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He’s Legionnaire of the Year

Jim Glassman, Vietnam veteran, first to win award in history of Post 24.

Members of American Legion Post 24 in Alexandria gather to congratulate Jim Glassman, seated second from right, on his selection as Virginia's 2012 Legionnaire of the Year. Pictured standing are (from left) Fred Brink, Erik Campbell, Eric Young, Sam Moore, Jim Taylor, Paul Moffett, Jerome Schorr, Walter Clarke, John Bordner and Eric Beckman. Seated (from left) are Warden Foley, Post 24 Commander Bill Aramony, Legionnaire of the Year Jim Glassman and Bill McNamara.

Members of American Legion Post 24 in Alexandria gather to congratulate Jim Glassman, seated second from right, on his selection as Virginia's 2012 Legionnaire of the Year. Pictured standing are (from left) Fred Brink, Erik Campbell, Eric Young, Sam Moore, Jim Taylor, Paul Moffett, Jerome Schorr, Walter Clarke, John Bordner and Eric Beckman. Seated (from left) are Warden Foley, Post 24 Commander Bill Aramony, Legionnaire of the Year Jim Glassman and Bill McNamara. Photo by Jeanne Theismann.

— Jim Glassman walked into Alexandria's American Legion Post 24 on July 25 expecting the Executive Committee meeting he was attending to be routine. But his fellow officers and board members knew otherwise.

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Jim Glassman, a member of Alexandria's American Legion Post 24, holds the Virginia State 2012 Legionnaire of the Year Award.

“I was completely taken aback,” said Glassman as he was presented with the 2012 Virginia Legionnaire of the Year Award, a first in the history of the historic Old Town post. “I'm not a 'rah, rah' guy. I prefer just to stay in the background and do my job.”

A Vietnam veteran, Glassman joined the American Legion more than 39 years ago. He serves as the Adjutant for Post 24 and is the District 17 Administrator for American Legion Baseball throughout northern Virginia.

“I did not join the American Legion 39 years ago for recognition,” Glassman said. “I joined because I believe in the principles that the Legion stands for.”

Post 24 Commander Bill Aramony nominated Glassman for the award.

“I can think of no one who deserves this award more than Jim Glassman,” Aramony said. “He has truly earned this award not only for what he has done in the past, but for what I know he will do for The American Legion in the future.”

In addition to his 15-year tenure as Post 24's baseball coach, Glassman serves as the Communications Officer and the VA and Rehabilitation Service Officer, assisting members with Department of Veterans Affairs claims. Additionally, he pays monthly visits to Post 24 members living in assisted living facilities.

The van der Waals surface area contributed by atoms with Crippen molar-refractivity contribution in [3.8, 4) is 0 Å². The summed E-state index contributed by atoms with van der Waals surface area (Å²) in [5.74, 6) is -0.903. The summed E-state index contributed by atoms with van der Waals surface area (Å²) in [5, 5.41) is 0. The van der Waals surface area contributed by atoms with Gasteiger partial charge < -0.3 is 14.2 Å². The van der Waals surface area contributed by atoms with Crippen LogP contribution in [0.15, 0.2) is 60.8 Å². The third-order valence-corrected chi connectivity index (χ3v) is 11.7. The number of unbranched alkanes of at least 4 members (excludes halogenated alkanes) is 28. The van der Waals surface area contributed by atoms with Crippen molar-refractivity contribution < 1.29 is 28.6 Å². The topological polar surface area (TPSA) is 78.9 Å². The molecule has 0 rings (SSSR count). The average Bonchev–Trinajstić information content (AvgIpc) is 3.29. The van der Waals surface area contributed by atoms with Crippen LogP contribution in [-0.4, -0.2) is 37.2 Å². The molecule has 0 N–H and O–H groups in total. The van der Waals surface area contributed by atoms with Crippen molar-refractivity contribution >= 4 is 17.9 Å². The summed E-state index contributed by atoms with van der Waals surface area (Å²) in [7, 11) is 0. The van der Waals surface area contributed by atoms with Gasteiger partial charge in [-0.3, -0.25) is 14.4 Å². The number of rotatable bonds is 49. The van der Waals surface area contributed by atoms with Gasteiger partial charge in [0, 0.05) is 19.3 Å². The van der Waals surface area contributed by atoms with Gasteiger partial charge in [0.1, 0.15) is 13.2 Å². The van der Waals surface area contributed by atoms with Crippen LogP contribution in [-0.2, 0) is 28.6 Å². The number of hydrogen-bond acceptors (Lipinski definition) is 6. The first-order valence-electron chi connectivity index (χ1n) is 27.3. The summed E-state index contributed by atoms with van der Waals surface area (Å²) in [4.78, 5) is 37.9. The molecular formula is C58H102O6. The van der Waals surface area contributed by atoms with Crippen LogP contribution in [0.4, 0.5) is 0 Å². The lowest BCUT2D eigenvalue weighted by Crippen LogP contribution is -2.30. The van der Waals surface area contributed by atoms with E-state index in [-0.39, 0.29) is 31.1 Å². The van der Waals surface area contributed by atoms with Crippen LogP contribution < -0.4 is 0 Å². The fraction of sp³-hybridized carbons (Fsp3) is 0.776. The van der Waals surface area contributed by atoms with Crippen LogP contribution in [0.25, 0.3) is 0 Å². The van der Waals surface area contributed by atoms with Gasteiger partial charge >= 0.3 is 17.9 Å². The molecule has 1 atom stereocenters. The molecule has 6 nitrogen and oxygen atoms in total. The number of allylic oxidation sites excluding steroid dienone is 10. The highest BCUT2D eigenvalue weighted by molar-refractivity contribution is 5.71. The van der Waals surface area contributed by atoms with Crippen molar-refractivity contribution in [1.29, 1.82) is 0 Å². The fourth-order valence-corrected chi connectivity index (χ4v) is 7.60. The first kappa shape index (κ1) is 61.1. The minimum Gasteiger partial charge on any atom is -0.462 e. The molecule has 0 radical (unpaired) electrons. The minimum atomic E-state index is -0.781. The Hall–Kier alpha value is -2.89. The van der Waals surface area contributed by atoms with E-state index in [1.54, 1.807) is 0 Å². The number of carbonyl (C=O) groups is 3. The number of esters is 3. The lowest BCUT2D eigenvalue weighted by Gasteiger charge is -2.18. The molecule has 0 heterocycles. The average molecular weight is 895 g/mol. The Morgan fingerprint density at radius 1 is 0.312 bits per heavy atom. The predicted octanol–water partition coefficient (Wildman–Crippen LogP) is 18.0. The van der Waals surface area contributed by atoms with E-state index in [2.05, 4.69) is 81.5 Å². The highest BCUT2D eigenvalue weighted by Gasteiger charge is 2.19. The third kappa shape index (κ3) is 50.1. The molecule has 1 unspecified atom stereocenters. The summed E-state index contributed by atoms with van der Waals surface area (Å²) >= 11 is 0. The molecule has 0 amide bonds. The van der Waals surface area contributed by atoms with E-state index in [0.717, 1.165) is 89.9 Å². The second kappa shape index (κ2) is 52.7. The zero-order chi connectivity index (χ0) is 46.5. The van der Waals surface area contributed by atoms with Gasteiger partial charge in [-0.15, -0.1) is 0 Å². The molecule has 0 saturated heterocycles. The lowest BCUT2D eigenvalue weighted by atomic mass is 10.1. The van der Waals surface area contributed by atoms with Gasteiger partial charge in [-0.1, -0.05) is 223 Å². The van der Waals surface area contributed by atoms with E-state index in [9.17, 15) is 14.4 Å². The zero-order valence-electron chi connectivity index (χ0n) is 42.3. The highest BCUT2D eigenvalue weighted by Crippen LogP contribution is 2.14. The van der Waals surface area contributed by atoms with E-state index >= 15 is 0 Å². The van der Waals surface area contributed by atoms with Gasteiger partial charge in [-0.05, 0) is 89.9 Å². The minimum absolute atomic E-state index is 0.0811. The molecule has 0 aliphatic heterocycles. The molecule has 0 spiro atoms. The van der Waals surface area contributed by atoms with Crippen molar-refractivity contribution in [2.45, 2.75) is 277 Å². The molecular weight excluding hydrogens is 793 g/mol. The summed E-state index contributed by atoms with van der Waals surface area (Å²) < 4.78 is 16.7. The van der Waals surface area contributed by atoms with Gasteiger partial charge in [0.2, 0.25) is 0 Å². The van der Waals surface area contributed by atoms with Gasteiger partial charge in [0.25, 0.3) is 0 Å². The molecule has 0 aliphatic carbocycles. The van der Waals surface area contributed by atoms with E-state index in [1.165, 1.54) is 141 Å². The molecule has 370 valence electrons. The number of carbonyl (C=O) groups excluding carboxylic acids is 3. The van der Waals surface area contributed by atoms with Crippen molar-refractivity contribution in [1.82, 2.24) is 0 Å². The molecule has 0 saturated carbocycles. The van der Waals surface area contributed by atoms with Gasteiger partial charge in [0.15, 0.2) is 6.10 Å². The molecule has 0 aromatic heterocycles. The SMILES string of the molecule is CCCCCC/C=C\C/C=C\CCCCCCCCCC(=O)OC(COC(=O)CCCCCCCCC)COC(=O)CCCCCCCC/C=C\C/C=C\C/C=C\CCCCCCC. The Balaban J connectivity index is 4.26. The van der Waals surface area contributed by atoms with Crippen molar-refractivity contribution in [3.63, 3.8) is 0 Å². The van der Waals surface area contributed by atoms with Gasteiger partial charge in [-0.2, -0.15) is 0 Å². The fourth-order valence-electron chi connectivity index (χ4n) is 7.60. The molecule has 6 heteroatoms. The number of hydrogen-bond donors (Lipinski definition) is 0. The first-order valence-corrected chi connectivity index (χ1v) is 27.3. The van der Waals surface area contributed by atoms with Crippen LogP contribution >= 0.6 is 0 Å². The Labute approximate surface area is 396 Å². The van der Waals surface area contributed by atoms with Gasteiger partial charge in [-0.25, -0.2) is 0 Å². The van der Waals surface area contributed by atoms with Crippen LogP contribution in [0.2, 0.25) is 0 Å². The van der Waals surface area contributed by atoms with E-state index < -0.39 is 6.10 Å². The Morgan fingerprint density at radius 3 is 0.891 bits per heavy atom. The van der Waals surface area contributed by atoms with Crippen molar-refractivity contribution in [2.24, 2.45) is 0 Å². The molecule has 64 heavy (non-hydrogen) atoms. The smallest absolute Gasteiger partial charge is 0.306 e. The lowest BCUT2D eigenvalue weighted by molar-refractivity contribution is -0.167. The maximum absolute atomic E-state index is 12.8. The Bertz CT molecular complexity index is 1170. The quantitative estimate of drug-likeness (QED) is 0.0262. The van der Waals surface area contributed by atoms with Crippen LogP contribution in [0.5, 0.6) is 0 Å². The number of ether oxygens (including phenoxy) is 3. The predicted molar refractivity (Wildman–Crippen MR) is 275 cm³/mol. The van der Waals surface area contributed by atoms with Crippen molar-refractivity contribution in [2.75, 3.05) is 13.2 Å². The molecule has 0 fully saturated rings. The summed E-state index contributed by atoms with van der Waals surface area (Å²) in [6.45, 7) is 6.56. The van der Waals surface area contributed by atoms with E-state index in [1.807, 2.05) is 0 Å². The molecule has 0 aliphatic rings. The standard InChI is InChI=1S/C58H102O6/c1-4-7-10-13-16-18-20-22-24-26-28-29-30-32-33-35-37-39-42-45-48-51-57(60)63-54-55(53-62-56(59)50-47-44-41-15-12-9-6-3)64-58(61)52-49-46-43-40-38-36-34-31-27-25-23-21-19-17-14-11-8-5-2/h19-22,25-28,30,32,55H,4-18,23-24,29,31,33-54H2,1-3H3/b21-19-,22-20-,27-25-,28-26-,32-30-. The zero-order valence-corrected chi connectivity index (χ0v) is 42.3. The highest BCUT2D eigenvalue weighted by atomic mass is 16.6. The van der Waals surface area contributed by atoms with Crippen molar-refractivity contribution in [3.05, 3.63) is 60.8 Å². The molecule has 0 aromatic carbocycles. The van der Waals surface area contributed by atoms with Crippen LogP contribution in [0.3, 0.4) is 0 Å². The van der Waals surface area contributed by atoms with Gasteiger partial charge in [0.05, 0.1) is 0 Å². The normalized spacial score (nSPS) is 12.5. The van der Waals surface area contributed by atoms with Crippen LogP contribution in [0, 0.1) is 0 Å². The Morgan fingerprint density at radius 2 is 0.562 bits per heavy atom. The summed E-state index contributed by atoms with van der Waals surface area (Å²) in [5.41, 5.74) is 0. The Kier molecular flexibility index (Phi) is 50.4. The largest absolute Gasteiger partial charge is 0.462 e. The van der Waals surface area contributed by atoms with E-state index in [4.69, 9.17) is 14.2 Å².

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Virginia's Legionnaire of the Year Jim Glassman enjoys an event at Post 24 in Alexandria with granddaughters Lily Moody, 11, Evelyn Moody, 5, and Ella Moody, 8.

“Jim is the first one to volunteer his time and services to help our veterans,” Aramony said. “But he is also the last person to ever talk about it.”

Glassman is a regular Saturday morning fixture at the Old Town Farmer's Market, manning the Post 24 table and sharing information on the many Legion programs that are supported in the community.

“It is a great honor to be selected by the Department of Virginia as their Legionnaire of the Year,” said Glassman, who was also named the District and Regional Legionnaire of the Year. “There are many Legionnaires throughout Virginia whose work is just as important in their communities. To be selected means that we, at Post 24, were recognized by our colleagues for the hard work we do and will continue to do."


Becoming a Member

The American Legion is an organization of veterans from across the country, divided up into chapters by state and post by county and city. To join, members must be a veteran of a wartime era.

“You don't have to have been in action,” said Jim Glassman, a member of Post 24 and Virginia's 2012 Legionnaire of the Year. “But you do have to have been active military during a wartime period.”

In the Alexandria-based Post 24, several members served in World War II, including Col. Bill McNamara, the publisher of Stars and Stripes that led a six-man detachment across Omaha Beach on D-Day 1944, and Col. Kim Ching, who as a teen survived the bombing of Pearl Harbor and went on to serve in World War II, Korea and Vietnam.

“We've got a fantastic history with our members,” Glassman said. “They are true heroes.”

The American Legion focuses on serving veterans, whether they are members or not. Legionnaires volunteer to take other vets to the doctor, make hospital visits and attend funerals. Community involvement spans from collaboration with schools to American Legion Baseball.

“We're trying to make a difference in the world,” said Post 24 Commander Bill Aramony. “A lot of people don't understand what we do. We're here to help and serve the veterans of our community.”

For more information about American Legion Post 24, visit www.VALegionPost24.org.